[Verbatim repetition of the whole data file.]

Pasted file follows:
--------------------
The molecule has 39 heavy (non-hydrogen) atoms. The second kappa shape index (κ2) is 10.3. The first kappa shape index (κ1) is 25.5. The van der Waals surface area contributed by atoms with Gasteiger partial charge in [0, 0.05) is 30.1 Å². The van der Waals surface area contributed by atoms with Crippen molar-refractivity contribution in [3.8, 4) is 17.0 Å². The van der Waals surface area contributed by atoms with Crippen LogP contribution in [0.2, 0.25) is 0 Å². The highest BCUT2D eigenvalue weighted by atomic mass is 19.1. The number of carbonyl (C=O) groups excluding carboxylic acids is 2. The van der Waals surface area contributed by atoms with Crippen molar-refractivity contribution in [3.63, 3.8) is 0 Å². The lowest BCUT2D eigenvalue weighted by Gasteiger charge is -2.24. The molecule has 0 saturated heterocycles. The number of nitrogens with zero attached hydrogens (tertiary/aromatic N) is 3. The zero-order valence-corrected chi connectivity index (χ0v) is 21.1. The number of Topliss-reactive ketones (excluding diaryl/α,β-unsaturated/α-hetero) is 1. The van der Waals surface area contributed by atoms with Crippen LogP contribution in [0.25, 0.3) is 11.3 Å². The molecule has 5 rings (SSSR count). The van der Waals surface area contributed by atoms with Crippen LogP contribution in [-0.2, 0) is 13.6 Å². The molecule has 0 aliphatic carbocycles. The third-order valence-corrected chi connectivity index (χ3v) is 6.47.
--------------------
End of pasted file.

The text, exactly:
The molecule has 39 heavy (non-hydrogen) atoms. The second kappa shape index (κ2) is 10.3. The first kappa shape index (κ1) is 25.5. The van der Waals surface area contributed by atoms with Gasteiger partial charge in [0, 0.05) is 30.1 Å². The van der Waals surface area contributed by atoms with Crippen molar-refractivity contribution in [3.8, 4) is 17.0 Å². The van der Waals surface area contributed by atoms with Crippen LogP contribution in [0.2, 0.25) is 0 Å². The highest BCUT2D eigenvalue weighted by atomic mass is 19.1. The number of carbonyl (C=O) groups excluding carboxylic acids is 2. The van der Waals surface area contributed by atoms with Crippen molar-refractivity contribution in [3.63, 3.8) is 0 Å². The lowest BCUT2D eigenvalue weighted by Gasteiger charge is -2.24. The molecule has 0 saturated heterocycles. The number of nitrogens with zero attached hydrogens (tertiary/aromatic N) is 3. The zero-order valence-corrected chi connectivity index (χ0v) is 21.1. The number of Topliss-reactive ketones (excluding diaryl/α,β-unsaturated/α-hetero) is 1. The van der Waals surface area contributed by atoms with Crippen LogP contribution in [0.25, 0.3) is 11.3 Å². The molecule has 5 rings (SSSR count). The van der Waals surface area contributed by atoms with Crippen LogP contribution in [-0.2, 0) is 13.6 Å². The molecule has 0 aliphatic carbocycles. The third-order valence-corrected chi connectivity index (χ3v) is 6.47.